Movie Review: 'The Hunger Games: Mockingjay Part 1,' Starring Jennifer Lawrence

The film stars Jennifer Lawrence.

— -- Starring Jennifer Lawrence, Josh Hutcherson, Liam Hemsworth Rated PG-13 Four out of five stars

Following the “electric” and explosive ending of the Quarter Quell in "The Hunger Games: Catching Fire," Jennifer Lawrence’s Katniss Everdeen wakes up in "The Hunger Games: Mockingjay -- Part 1" not exactly sure what happened or where she is. She soon finds out: she’s in District 13, a subterranean, utilitarian city led by President Alma Coin (Julianne Moore). Plutarch Heavensbee (Philip Seymour Hoffman) has convinced Coin that Katniss needs to be the face of the revolution against the Capitol.

For her part, an unconvinced Katniss is furious they rescued her and left Peta (Josh Hutcherson), along with a few other tributes, behind to die. But when they take her to District 8 to see the brutality of the Capitol, she decides to help. She becomes the Mockingjay, the symbol Katniss made famous with her rebellious attitude during "The Hunger Games."

Katniss is also reunited with Gale (Liam Hemsworth), now a soldier in the rebellion. They still have feelings for each other, but though they grew up together and shared some tough experiences, they didn’t go through two Hunger Games together. That very unique bonding experience happened with Katniss and Peta, and now Peta’s dead – or is he? Katniss is stunned when Peta appears on Capitol TV with Stanley Tucci’s Caesar Flickerman and tries to convince Katniss and the rebels that theirs is a lost cause.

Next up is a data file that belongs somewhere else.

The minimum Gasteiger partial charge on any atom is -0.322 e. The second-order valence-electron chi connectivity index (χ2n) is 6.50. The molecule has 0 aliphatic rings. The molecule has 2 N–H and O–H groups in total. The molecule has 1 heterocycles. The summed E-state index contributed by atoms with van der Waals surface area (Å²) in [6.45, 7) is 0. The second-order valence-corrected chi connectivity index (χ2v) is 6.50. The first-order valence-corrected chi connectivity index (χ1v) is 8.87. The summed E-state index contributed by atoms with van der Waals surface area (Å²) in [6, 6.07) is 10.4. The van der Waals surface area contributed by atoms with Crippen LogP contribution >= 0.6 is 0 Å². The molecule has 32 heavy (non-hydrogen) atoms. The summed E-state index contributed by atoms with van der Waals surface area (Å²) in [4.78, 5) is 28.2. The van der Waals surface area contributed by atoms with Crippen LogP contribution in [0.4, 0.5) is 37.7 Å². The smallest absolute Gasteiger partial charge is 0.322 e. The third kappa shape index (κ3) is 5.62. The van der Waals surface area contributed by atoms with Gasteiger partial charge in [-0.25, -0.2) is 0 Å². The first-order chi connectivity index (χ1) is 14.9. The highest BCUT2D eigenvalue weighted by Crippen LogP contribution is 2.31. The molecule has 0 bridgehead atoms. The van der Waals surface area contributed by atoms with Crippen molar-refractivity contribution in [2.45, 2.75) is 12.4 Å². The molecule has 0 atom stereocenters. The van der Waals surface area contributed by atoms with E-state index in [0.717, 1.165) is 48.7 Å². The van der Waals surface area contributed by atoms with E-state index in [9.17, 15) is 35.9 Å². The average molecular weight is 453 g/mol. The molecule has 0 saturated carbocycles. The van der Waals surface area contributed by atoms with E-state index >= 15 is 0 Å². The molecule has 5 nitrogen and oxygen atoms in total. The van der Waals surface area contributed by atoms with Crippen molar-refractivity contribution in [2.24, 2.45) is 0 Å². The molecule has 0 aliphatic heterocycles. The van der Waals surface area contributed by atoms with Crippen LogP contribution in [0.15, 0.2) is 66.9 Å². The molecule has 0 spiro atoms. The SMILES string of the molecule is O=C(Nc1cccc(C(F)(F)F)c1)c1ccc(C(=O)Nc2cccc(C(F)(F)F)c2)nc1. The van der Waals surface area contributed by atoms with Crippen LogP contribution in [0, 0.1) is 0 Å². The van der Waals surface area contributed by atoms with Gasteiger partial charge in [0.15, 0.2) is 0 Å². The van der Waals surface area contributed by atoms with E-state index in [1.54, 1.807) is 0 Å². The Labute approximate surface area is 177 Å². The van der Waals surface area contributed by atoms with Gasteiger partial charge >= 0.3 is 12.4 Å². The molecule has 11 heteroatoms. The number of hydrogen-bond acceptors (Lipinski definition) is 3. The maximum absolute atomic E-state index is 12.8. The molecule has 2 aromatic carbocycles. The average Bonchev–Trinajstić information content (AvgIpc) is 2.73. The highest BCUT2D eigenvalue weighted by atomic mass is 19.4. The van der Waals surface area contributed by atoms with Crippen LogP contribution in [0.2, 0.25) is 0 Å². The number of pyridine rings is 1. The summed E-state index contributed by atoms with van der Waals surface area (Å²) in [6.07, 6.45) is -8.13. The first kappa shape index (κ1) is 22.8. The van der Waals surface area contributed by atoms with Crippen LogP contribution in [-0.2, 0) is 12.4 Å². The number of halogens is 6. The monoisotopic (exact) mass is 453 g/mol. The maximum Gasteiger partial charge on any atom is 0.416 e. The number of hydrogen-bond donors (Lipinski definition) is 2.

Confession: When it came to the book, I couldn’t get past page 50 of Mockingjay. I tried, twice, but I got sick of Katniss. Got sick of Panem, sick of Peta and sick of Gale. It felt to me like author Suzanne Collins was trying too hard to milk the series.

On the flip side, I could probably watch "The Hunger Games: Mockingjay -- Part 1" many times. Director Frances Lawrence, along with some help from Collins, does an outstanding job turning the books into thrilling, bold and somewhat realistic fare. A considerable amount of credit also must go to casting director Debra Zane. At this point, it’s obvious Jennifer Lawrence was born to play Katniss Everdeen but adding the late, great Phillip Seymour Hoffman as Plutarch and Julianne Moore as President Coin was genius. And let’s not forget the incomparable Donald Sutherland as the maniacal President Snow, and the comic relief provided by Woody Harrelson as Haymitch Abernathy.

This is the darkest and edgiest of the three "Hunger Games" movies, and the most satisfying – even though the cliffhanger non-ending doesn’t resolve anything. That’ll have to wait for "Mockingjay -- Part 2."